Benedict Cumberbatch has revealed playing the famous detective Sherlock Holmes has changed how he sees the world.
The award-winning detective drama Sherlock is returning to the BBC for a second series in the new year with Benedict playing the title character again.
He stars alongside Martin Freeman, who plays Dr Watson, in three 90-minute films adapted from the Arthur Conan Doyle classic stories.
Speaking at a screening of episode one, A Scandal in Belgravia, at the BFI Southbank in London, Benedict said: “Our daily lives are so mundane, we get taken over by what is immediately in front of us and we don’t see beyond that. We don’t observe as he (Holmes) keeps on saying, we see things, and what is so thrilling about him is it all suddenly becomes a potential adventure.
“I think if you look at the example of Holmes, or at least what I have learnt from playing him, is that you see extraordinary depth in the smallest detail. It’s joining the dots, that’s the fun thing, building a narrative.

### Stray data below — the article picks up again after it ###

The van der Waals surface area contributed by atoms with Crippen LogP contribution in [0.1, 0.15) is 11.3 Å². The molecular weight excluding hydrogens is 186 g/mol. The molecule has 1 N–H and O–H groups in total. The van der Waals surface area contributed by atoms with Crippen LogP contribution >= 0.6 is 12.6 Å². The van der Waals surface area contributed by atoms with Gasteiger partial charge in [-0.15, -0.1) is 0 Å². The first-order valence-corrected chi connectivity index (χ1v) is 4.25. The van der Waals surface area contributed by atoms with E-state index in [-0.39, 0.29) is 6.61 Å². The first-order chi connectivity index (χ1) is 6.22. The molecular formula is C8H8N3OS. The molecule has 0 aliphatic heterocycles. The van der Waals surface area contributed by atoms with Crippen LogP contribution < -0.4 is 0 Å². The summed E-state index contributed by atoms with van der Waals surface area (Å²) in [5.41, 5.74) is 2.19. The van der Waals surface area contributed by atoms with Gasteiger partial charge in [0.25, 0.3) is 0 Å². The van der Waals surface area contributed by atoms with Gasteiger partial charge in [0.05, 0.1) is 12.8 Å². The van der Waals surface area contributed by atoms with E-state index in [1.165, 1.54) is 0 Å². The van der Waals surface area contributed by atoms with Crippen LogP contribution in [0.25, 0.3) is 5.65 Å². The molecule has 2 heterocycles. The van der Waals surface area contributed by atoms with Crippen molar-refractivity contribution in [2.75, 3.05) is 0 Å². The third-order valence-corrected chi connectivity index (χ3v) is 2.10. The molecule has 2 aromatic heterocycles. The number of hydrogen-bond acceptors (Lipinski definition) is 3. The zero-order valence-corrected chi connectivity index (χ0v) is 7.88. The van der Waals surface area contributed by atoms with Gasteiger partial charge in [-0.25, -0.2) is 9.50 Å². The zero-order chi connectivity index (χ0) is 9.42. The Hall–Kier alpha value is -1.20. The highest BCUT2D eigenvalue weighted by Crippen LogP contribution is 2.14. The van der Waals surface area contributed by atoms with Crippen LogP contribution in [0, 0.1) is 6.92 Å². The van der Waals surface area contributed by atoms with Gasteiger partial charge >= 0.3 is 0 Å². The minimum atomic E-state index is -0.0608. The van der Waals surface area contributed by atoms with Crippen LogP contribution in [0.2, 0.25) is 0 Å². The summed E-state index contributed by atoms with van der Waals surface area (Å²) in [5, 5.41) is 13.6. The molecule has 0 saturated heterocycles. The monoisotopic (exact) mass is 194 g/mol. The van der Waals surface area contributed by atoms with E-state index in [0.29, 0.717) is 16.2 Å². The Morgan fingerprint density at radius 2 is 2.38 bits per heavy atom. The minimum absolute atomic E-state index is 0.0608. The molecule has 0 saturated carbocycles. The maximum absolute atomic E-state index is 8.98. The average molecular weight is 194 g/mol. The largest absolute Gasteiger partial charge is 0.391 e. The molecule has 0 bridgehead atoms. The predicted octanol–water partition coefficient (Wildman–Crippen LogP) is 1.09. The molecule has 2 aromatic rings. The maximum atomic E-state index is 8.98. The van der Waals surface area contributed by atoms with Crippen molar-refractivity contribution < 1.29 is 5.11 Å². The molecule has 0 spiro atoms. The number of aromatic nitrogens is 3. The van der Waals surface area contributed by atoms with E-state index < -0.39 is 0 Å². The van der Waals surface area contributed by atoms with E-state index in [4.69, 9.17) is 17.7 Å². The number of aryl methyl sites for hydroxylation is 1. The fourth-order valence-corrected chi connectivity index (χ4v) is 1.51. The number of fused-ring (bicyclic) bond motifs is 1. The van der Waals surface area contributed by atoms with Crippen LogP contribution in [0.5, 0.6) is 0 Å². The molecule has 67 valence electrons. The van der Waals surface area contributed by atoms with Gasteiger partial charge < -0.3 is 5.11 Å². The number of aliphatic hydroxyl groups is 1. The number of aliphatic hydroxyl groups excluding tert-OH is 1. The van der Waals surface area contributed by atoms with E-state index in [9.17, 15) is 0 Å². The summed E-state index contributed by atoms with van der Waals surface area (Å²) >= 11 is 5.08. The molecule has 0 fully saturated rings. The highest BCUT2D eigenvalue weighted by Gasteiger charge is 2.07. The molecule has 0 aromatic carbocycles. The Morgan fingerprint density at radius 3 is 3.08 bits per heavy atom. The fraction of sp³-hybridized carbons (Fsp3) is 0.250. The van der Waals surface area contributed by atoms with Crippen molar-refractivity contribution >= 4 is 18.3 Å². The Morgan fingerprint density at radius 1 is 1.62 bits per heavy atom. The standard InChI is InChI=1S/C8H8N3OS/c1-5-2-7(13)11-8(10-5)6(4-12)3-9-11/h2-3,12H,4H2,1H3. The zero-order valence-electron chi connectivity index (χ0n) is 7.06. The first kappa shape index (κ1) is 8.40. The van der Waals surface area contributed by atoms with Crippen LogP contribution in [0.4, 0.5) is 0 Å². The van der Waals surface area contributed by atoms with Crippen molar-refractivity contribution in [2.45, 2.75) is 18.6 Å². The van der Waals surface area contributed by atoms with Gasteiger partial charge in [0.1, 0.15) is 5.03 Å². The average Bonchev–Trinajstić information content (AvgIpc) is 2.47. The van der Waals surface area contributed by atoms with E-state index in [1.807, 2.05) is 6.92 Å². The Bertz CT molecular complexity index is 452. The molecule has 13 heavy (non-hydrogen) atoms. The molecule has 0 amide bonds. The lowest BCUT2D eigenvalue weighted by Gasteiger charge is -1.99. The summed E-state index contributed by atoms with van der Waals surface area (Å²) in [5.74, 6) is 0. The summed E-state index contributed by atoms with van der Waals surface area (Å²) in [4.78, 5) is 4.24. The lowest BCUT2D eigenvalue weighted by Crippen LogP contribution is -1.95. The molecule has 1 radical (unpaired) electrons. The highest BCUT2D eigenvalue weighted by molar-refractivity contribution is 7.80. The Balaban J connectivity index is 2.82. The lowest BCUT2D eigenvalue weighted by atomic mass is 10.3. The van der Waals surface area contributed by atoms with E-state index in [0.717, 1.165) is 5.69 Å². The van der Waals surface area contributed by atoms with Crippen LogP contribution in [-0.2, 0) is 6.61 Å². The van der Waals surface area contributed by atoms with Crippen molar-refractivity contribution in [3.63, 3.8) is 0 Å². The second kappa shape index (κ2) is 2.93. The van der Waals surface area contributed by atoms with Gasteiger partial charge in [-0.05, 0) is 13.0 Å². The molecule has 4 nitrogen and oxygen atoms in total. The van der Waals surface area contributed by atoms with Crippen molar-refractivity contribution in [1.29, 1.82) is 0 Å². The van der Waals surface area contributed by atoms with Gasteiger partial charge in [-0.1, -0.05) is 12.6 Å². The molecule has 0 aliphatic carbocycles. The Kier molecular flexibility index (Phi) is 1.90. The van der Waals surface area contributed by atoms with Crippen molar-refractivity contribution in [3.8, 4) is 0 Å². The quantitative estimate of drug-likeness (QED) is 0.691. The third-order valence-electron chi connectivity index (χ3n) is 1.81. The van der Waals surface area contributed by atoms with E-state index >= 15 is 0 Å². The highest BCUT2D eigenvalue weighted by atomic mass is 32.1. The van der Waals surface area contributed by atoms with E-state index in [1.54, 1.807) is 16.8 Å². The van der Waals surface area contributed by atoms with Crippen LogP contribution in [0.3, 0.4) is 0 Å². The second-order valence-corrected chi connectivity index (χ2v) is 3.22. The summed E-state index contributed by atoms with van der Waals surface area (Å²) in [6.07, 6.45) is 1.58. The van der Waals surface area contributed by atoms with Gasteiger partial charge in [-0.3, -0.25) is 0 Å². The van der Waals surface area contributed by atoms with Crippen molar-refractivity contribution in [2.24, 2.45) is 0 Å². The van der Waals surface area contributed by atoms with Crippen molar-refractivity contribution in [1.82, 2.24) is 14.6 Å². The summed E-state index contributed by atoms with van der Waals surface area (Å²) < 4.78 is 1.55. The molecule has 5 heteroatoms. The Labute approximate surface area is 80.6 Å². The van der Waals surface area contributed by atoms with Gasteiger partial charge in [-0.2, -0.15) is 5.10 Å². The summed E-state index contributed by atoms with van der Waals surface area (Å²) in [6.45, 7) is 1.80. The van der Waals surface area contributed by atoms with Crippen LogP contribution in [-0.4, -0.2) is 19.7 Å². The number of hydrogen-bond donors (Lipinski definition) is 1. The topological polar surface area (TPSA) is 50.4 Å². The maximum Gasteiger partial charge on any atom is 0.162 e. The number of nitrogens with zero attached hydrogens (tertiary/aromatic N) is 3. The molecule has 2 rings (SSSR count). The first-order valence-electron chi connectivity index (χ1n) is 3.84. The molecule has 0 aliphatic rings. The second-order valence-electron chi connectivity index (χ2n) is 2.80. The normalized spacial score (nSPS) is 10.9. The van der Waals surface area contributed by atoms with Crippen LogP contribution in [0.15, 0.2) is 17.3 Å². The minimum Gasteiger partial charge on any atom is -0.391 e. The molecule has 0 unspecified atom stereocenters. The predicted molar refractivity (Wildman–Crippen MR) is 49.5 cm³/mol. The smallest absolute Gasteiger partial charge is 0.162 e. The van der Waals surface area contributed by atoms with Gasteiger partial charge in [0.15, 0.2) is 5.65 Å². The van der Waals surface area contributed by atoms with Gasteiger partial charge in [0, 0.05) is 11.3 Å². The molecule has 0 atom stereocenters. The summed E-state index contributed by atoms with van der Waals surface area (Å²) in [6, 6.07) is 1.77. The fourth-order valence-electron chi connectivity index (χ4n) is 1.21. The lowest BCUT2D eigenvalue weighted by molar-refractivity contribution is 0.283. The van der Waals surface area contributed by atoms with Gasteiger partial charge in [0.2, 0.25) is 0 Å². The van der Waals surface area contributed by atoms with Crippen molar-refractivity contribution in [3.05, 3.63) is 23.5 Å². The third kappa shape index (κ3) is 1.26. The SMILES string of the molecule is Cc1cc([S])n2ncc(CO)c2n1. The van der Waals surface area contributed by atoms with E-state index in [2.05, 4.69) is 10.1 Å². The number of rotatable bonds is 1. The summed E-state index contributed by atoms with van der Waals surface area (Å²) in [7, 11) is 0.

“So I sit on trains and I try to see, ‘Is that mud on the bottom of a boot?’, ‘I wonder where he has been’. ‘That collar looks a little bit frayed’, ‘I wonder whether he is has been travelling for a while or has he forgotten his washing?’ You do try to piece together personal stories from bits of information.”
The other two episodes to make up the series will be The Hounds of Baskerville and The Reichenbach Fall.
Created by Steven Moffat and Mark Gatiss, the first series was huge hit with audiences and won a series of accolades including two Baftas for best drama series and best supporting actor.
The second series of Sherlock is due to be shown on BBC One in early 2012.